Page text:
Don’t miss stopping at the Mirador De Jardina for an epic sunset view of central Tenerife and Mt. Teide. The viewing point gets quite busy, to the point where a person is dedicated full-time to managing its tiny parking lot like a constant game of triple-parking Tetris, but it’s worth trying to get a slot as the views are superb.
Relax at a local beach
Most foreigners visit the beaches in the south. But ask the locals where they like to hang out, and they’re more likely to mention Playa de Las Teresitas, which is 20 minutes north of the capital. This sandy stretch has a string of small beach bars and is adjacent to a small colourful town named San Andrés.
Mojitos cost half of what you would pay in the resorts of Los Cristianos. If you want to go somewhere even more local, drive a bit further north to Playa del Burro or Playa del Llano, two wild rocky beaches at the cliffs.
See Tenerife’s most scenic village
Many regard the tiny mountain village of Masca as the most beautiful and picturesque on the island. Until the 1980s, it was only reachable on foot or by donkey, which helped preserve its authenticity.
I visited during pandemic times when the village was delightfully quiet. It did seem to have some of the trappings of a hop-off tourist stop, with several souvenir shops and restaurants with great views. I was told that in “normal” times, it’s best to visit the town early or later in the day to avoid the crowds that tour buses spit out around midday.
Driving the windy mountain road leading up to Masca is a reward in itself, arguably the second-best drive on the island after the Anaga Mountains.
Whale and dolphin watching
Thanks to its location in the middle of the Atlantic, Tenerife is an excellent location for spotting whales and dolphins. Pilot whales and bottlenose dolphins are found all year long, while the best chance to see migratory whales (mainly Humpbacks and Fin whales) would be between November and February.
Tours leave mainly from the harbours of Puerto Colon and Los Gigantes, both on the tourist-filled south- and west coasts. These tours offer more than just a chance to see some marine life, as you’ll likely have some great views of the gnarly mountainous northwestern coast.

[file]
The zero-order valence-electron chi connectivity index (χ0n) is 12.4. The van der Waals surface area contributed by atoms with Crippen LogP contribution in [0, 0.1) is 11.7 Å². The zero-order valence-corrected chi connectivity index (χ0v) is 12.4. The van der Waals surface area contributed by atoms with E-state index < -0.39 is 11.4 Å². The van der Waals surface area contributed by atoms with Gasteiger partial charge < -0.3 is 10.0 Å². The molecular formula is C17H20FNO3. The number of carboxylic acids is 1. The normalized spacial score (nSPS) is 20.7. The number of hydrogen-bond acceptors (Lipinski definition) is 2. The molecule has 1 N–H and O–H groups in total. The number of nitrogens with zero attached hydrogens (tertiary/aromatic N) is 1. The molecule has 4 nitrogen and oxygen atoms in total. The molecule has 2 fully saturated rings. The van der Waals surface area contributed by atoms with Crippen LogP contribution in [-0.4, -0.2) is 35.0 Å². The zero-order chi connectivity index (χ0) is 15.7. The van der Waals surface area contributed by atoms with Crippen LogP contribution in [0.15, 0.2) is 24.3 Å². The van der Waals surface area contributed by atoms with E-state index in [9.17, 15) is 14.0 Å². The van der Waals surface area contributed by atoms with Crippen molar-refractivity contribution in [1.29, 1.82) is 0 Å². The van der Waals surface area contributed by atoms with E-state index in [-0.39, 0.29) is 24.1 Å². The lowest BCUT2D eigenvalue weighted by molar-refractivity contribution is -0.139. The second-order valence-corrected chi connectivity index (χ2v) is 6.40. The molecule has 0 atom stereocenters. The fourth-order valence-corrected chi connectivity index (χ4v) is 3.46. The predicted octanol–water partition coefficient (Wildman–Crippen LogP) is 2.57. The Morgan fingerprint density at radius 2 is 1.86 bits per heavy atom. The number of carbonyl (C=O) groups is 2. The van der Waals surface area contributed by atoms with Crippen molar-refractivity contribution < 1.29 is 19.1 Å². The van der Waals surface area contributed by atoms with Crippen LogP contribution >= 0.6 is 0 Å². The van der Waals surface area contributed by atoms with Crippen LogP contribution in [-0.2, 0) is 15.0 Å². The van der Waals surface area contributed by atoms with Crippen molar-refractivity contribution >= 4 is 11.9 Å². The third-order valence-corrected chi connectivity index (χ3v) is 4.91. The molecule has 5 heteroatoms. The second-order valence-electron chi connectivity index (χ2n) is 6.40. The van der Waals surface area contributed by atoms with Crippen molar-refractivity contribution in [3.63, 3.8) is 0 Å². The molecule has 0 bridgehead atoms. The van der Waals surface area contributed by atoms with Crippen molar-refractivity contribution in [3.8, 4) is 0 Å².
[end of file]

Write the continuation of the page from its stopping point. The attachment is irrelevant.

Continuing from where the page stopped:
The local government has instituted specific regulations for these tours’ responsible management, including keeping their distance and not disturbing the creatures. The tours can take anywhere from 2 to 5 hours — bring some entertainment in case you have no luck with sightings. When you do find yourself on the seas surrounded by breaching whales or a pod of dolphins zig-zagging around your boat, you’ll be in heaven. Another blog put together a great overview of all the whale and dolphin watching options.
Charming towns on Tenerife
I should mention that Tenerife’s reputation as a package holiday destination is not undeserved. Parts of the island are overly developed and crowded, particularly Playa de las Americas in the south and Puerto de la Cruz in the north. In this guide, I’m deliberately biasing myself towards the lesser-known aspects of the island.
Parts of the northern coast also feature many 1970s-era apartment buildings and other rash developments of which the aesthetics are debatable. Then again, maybe you have to be a bit of a grouch to be bothered by this too much. Most of the towns and villages are nice and inviting, and Tenerife gets pretty relaxed as soon as you get off its main circular road.